UTV 2016: BOTANICAL ARTS INSTALLATION WITH PEDRO RAMIREZ
Participate in this intervention and create botanical works with artist Pedro Ramirez that will “pop-up” in West Harlem under the 12th Avenue viaduct as an outdoor intervention, approved by the City of New York. About Pedro: His works exist somewhere between the convergence of ceramics, biology and urban horticulture. Moving from rural Virginia to New York City has contributed to his investigations into the relationships that people have with the environment. His fully immersive installations attempt to create a connection between city-dwellers and the natural environment; while his planted pots utilize nature itself as the artistic medium. Ramirez is an educator who teaches ceramics with a focus on organic forms, which pay homage to the earth and the environment. Pedro Ramirez has exhibited at First Street Gallery, Jane Hartsook Gallery, and Phyllis Harriman Mason Gallery in New York City. He has created special commissions for the Living Beyond Belief Foundation and taught at the Third Street Music School Settlement. He earned his MFA in 2015 at The City College of New York.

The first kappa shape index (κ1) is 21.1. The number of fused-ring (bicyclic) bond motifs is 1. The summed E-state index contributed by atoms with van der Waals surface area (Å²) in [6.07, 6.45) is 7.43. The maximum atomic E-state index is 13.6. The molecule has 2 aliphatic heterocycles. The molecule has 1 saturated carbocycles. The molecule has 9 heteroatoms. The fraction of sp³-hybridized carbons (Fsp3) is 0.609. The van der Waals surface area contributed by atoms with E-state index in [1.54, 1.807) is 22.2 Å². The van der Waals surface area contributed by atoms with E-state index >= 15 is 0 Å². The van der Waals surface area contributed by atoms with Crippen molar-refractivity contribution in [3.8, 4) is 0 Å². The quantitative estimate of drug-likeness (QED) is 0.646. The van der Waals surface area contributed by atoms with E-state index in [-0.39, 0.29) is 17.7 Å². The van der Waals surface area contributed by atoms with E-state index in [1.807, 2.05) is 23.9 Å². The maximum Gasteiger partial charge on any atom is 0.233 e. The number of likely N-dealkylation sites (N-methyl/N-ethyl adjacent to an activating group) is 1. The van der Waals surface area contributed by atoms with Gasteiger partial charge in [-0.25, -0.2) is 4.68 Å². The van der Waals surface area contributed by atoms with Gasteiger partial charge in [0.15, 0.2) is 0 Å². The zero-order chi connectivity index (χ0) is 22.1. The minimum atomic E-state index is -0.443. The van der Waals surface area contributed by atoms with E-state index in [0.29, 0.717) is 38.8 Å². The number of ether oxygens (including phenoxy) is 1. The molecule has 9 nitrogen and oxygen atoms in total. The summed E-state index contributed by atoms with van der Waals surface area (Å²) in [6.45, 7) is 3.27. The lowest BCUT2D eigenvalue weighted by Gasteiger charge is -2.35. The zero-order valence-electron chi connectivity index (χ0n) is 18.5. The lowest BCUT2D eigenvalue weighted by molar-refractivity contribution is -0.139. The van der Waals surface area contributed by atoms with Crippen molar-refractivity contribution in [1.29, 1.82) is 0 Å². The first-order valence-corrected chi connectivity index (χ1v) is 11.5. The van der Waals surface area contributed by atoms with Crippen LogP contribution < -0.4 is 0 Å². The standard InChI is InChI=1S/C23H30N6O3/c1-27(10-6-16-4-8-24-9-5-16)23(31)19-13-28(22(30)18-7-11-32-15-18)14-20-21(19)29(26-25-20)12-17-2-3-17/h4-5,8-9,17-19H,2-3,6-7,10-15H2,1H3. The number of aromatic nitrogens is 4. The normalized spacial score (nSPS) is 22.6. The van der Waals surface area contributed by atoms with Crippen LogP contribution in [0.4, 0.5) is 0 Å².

SAVONA BAILEY-MCCLAIN is the Executive Director/Chief Curator of the West Harlem Art Fund, which has organized high-profile public arts exhibits throughout New York City for the past 18 years, including Times Square, DUMBO, Soho, Governors Island and Harlem. Her public art installations encompass sculpture, drawings, performance, sound, and mixed media, and have been covered extensively by the New York Times, Art Daily, Artnet, Los Angeles Times and Huffington Post, among many others. She is host/ producer of “State of the Arts NYC,” a weekly program on WBAI Radio and a member of Independent Curators International and ArtTable. The West Harlem Art Fund, Inc. is an eighteen year old, public arts organization. WHAF offers exhibition opportunities for artists and creative professionals wishing to share their talent with residents uptown and around the city. The West Harlem Art Fund, Inc. showcases art and culture in open, public spaces to add aesthetic interest to our part of the city; promote historical and cultural heritage; and support community involvement in local development. Our heritage symbol is the double crocodile from West Africa which means unity in diversity.
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